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    3. jackstoolbox

      “I’d want some benefit for characters who don’t wear armor”

      I think that’s a key point to make. As it stands, characters are “locked in” to buying plate if they want the best AC, except for the benefits and penalties associated with various armors (and the fact that non-armor bonuses contribute to AC). That being said, it at least feels weird that you would associate penalties with a good Save; that’s not the case in any other situation, is it?

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    4. Brendan

      I think the best way to make different kinds of armor viable is to be thorough about applying encumbrance and other armor penalties. Otherwise, plate armor is unproblematically better and players who can afford it and look at the numbers will choose it.

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    5. ClawCarver

      Yes, movement rate is the big drawback of plate mail armour. Two sessions ago in my campaign there was a near-TPK. Two PCs and a bunch of retainers in plate were slaughtered by hobgoblins. The only survivors were the thief PC and his dog, because they could run faster.

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  2. jackstoolbox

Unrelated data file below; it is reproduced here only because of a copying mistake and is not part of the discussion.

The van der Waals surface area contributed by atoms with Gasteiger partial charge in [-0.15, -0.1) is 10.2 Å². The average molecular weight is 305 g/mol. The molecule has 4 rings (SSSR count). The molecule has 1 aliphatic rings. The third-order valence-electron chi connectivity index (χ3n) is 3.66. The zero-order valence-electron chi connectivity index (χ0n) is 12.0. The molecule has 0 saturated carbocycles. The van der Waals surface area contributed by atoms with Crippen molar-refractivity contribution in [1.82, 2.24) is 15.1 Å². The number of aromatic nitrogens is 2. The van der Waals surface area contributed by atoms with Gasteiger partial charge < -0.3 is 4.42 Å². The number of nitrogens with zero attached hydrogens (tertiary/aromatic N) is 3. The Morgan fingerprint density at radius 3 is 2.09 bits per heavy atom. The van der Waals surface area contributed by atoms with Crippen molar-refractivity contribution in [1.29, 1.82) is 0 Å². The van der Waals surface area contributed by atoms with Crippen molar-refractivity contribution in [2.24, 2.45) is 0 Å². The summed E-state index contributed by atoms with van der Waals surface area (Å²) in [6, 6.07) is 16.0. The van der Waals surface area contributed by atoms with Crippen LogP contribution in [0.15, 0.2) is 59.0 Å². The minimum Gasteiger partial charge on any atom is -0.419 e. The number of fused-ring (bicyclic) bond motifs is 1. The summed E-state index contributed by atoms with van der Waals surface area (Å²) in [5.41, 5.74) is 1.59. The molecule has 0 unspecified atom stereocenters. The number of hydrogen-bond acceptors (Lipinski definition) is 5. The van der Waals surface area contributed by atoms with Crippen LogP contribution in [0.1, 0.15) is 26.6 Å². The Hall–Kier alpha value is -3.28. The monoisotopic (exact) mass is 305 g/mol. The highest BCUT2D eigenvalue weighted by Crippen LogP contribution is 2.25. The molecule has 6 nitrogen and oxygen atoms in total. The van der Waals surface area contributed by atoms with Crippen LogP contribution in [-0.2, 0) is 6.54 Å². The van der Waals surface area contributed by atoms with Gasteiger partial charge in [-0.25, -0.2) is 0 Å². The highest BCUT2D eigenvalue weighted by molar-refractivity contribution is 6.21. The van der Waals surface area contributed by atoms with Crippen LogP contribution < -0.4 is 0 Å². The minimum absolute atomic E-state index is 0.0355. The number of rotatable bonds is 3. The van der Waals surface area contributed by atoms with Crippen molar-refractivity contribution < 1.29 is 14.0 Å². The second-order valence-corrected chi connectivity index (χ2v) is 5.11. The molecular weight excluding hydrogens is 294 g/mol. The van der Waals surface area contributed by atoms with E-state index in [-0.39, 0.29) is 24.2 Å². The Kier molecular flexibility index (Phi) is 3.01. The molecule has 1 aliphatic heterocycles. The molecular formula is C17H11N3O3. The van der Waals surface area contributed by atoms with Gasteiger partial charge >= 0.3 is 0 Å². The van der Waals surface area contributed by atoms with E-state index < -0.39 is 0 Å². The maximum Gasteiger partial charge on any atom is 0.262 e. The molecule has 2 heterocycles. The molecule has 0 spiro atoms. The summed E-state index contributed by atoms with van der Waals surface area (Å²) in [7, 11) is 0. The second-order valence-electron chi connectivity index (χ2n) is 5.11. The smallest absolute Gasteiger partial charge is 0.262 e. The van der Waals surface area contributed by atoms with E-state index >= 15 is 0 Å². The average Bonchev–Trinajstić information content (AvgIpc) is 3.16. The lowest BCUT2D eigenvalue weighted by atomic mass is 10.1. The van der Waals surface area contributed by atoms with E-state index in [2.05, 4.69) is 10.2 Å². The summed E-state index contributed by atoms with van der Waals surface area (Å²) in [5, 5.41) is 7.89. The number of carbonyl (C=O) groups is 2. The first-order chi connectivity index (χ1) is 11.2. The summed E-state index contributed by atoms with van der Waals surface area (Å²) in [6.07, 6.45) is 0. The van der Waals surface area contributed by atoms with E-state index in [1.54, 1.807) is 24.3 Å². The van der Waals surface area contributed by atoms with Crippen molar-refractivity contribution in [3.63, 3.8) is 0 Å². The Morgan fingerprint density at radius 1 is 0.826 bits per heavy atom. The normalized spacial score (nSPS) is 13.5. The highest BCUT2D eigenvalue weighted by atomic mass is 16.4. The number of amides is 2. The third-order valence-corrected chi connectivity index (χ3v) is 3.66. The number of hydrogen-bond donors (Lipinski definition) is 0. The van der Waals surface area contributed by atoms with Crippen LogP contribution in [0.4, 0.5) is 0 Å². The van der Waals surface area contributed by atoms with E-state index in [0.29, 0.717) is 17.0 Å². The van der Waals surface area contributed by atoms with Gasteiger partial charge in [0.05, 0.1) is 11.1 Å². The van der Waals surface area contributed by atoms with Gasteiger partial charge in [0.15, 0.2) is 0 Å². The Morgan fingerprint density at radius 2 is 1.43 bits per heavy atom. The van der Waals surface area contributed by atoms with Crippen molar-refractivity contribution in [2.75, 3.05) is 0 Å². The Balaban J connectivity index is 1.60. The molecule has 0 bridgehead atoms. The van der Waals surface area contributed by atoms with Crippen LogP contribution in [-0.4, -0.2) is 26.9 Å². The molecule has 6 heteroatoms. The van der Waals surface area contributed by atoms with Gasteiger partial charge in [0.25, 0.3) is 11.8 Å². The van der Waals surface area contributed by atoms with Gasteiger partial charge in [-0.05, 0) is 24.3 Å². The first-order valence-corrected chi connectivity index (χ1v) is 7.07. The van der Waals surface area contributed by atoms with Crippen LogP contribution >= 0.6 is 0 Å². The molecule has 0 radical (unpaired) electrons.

“Saving throws solve all the problems with hit points.”

    I tentatively agree. I’ve been thinking about hit points a lot lately, and the more I do the more I feel that HP models some things well but has non-trivial holes (ie, minor damage, specific injury, and serious wounds). I don’t think there’s a problem with using HP as-is because more-complex systems (which would fill those holes) become more difficult to work at the table. An elegant Saves mechanic, though, seems to give a lot of return for a relatively small investment.

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  3. Tony Demetriou

    In a no-resurrections-setting, I dislike “save or die” mechanics in most cases. But similarly, the PCs shouldn’t be jumping off towers without an appropriate risk.

    I’m a fan of “save or something-bad-happens” though. And “save-or-die-with-warning”
    i.e. before jumping off the tower, the DM can say “Whoa, the tower is like a hundred feet high. If you fall, the PC will die. Do you want to reconsider?” – and the player should be able to avoid the save-or-die option.